Greater road awareness needed
CARS are hard, but people are soft. This was the chilling take-home message of the first instalment of the Tweed Heads PCYC Traffic Offenders Intervention Program on Wednesday night.
This week’s session was fronted by former Tweed/Byron Local Area Command Superintendent Michael Kenny.
Having worked on the frontline of policing for many years, Supt Kenny said he had been forced to inform too many people their loved ones had been injured, or worse.
About 20 attendees filed into the PCYC, marching the walk of shame past basketball players.
I’d prepared myself for two hours of boredom, to avoid disappointment.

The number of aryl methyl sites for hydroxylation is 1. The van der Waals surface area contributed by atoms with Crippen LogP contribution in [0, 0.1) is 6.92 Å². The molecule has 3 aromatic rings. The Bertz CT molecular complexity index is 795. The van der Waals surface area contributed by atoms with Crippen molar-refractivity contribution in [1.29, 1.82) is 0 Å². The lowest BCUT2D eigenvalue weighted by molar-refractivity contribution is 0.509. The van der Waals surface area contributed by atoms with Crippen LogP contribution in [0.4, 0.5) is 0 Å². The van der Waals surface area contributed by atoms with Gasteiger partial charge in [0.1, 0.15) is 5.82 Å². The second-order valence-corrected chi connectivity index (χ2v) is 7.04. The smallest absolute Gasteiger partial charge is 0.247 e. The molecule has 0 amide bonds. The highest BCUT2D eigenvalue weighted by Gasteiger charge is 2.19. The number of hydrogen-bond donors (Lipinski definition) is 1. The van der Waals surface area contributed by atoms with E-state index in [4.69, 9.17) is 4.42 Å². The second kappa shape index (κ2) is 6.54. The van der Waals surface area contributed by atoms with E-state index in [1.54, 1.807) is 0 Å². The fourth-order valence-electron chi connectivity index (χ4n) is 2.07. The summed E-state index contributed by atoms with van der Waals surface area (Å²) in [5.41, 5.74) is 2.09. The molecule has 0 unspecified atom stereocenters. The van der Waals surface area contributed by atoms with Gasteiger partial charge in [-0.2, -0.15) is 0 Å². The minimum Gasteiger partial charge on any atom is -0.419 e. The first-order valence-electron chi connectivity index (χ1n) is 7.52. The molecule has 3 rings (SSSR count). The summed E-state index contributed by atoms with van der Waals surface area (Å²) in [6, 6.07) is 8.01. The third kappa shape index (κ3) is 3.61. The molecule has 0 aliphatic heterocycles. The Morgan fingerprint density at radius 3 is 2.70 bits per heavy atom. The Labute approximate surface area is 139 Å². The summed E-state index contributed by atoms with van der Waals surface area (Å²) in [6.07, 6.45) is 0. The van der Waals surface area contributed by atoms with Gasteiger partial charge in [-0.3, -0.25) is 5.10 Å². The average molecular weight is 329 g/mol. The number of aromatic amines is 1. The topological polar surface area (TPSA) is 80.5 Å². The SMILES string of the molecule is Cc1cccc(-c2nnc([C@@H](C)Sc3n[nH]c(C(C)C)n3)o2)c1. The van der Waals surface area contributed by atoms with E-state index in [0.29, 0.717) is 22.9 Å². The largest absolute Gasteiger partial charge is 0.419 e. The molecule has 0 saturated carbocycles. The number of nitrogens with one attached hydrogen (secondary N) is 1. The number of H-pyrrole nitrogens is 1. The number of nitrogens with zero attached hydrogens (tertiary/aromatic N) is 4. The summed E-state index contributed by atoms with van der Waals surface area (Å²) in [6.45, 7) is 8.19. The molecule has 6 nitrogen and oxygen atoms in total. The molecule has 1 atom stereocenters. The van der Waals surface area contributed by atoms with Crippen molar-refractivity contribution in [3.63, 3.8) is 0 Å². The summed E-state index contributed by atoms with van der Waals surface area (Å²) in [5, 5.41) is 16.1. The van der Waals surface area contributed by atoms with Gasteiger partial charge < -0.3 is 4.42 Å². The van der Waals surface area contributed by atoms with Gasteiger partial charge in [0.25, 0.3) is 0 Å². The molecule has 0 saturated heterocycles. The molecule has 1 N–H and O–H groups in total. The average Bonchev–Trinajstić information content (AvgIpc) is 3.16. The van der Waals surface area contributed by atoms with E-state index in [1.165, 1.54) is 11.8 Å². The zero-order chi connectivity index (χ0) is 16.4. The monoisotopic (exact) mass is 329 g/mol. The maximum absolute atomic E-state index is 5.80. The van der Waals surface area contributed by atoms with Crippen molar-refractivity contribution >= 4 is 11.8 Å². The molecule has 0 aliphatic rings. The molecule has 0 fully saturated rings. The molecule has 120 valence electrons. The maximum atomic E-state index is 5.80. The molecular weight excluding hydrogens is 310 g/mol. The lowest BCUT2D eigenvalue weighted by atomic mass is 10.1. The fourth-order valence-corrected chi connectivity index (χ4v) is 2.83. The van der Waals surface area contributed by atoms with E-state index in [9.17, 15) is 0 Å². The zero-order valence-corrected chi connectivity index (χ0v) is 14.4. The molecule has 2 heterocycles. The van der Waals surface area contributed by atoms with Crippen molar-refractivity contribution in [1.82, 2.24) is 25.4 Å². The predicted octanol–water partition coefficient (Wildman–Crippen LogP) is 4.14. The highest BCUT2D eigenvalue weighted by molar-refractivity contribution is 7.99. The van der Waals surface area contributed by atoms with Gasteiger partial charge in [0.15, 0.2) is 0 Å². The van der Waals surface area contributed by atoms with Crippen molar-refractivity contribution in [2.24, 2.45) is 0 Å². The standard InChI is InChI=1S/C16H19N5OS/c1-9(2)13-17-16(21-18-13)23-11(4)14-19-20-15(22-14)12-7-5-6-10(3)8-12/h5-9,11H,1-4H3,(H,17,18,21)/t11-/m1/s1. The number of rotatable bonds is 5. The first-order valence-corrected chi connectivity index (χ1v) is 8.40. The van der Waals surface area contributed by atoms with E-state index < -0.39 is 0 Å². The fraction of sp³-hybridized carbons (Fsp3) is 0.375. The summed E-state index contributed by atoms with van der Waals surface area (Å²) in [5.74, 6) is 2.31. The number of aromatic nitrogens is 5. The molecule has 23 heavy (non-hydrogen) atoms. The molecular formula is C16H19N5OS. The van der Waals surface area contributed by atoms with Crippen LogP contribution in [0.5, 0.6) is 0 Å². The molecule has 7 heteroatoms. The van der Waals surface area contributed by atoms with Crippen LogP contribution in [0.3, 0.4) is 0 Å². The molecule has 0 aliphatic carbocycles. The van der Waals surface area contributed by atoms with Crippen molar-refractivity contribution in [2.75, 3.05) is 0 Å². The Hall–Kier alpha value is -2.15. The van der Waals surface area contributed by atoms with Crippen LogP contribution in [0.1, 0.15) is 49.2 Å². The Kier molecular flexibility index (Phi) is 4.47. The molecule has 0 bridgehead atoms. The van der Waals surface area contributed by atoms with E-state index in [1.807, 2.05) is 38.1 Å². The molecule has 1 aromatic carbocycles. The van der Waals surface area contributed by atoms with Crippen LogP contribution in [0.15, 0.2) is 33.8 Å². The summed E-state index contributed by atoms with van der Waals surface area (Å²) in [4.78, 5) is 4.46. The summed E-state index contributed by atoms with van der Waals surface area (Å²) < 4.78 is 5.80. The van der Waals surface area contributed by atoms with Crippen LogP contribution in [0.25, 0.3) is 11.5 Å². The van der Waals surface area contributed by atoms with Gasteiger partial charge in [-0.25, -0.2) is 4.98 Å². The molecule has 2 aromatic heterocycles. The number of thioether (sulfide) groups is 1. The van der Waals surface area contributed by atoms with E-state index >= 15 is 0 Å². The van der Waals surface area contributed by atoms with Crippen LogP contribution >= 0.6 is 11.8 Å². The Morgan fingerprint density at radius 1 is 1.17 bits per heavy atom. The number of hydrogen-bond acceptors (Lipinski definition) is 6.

But among a brush-up on the recovery position and an update on the latest to-dos of CPR (note: you’re no longer expected to give mouth-to-mouth unless it’s someone close to you), I realised something about the way we use the roads.
Like almost every part of our modern, digitised lives, some seem to drive in a bubble. You can control just about every aspect of your environment, to the point it can be easy to forget there’s a world outside.
I was travelling back to the office the morning after attending this TOIP introduction, when a police car and motorbike lit up and, sirens blaring, appeared in front of me on Tweed Valley Way. Motorists in front of them were oblivious.
Little did any of us know they were on their way to a fatal motorbike accident at Stokers Siding.
Authorities can try to force statistics into our brains, but they don’t always stick. We need a shift from the notion we’re entitled to use and abuse the roads.
Before you next get behind the wheel, ask yourself this question: would you be okay with losing a loved one, or your own life?